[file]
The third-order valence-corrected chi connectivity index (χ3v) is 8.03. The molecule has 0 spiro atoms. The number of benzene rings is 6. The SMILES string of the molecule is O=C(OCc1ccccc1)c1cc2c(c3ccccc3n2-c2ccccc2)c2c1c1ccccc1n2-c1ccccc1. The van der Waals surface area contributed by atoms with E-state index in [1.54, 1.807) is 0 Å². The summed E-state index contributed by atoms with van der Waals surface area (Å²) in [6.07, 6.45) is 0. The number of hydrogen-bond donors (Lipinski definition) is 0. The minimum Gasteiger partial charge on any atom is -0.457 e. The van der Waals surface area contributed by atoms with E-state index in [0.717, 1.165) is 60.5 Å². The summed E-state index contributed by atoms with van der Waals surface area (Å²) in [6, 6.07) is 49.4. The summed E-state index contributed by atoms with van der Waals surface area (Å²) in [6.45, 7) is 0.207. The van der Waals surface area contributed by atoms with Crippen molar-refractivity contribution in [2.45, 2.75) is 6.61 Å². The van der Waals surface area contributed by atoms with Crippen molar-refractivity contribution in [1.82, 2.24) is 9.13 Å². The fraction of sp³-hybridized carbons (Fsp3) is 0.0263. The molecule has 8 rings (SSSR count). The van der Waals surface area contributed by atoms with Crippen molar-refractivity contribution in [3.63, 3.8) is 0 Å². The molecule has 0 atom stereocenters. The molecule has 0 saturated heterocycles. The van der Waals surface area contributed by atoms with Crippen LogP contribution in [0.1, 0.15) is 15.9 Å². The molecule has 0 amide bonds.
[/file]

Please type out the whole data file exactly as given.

The third-order valence-corrected chi connectivity index (χ3v) is 8.03. The molecule has 0 spiro atoms. The number of benzene rings is 6. The SMILES string of the molecule is O=C(OCc1ccccc1)c1cc2c(c3ccccc3n2-c2ccccc2)c2c1c1ccccc1n2-c1ccccc1. The van der Waals surface area contributed by atoms with E-state index in [1.54, 1.807) is 0 Å². The summed E-state index contributed by atoms with van der Waals surface area (Å²) in [6.07, 6.45) is 0. The number of hydrogen-bond donors (Lipinski definition) is 0. The minimum Gasteiger partial charge on any atom is -0.457 e. The van der Waals surface area contributed by atoms with E-state index in [0.717, 1.165) is 60.5 Å². The summed E-state index contributed by atoms with van der Waals surface area (Å²) in [6, 6.07) is 49.4. The summed E-state index contributed by atoms with van der Waals surface area (Å²) in [6.45, 7) is 0.207. The van der Waals surface area contributed by atoms with Crippen molar-refractivity contribution in [2.45, 2.75) is 6.61 Å². The van der Waals surface area contributed by atoms with Crippen molar-refractivity contribution in [1.82, 2.24) is 9.13 Å². The fraction of sp³-hybridized carbons (Fsp3) is 0.0263. The molecule has 8 rings (SSSR count). The van der Waals surface area contributed by atoms with Crippen molar-refractivity contribution in [3.63, 3.8) is 0 Å². The molecule has 0 atom stereocenters. The molecule has 0 saturated heterocycles. The van der Waals surface area contributed by atoms with Crippen LogP contribution in [0.1, 0.15) is 15.9 Å². The molecule has 0 amide bonds.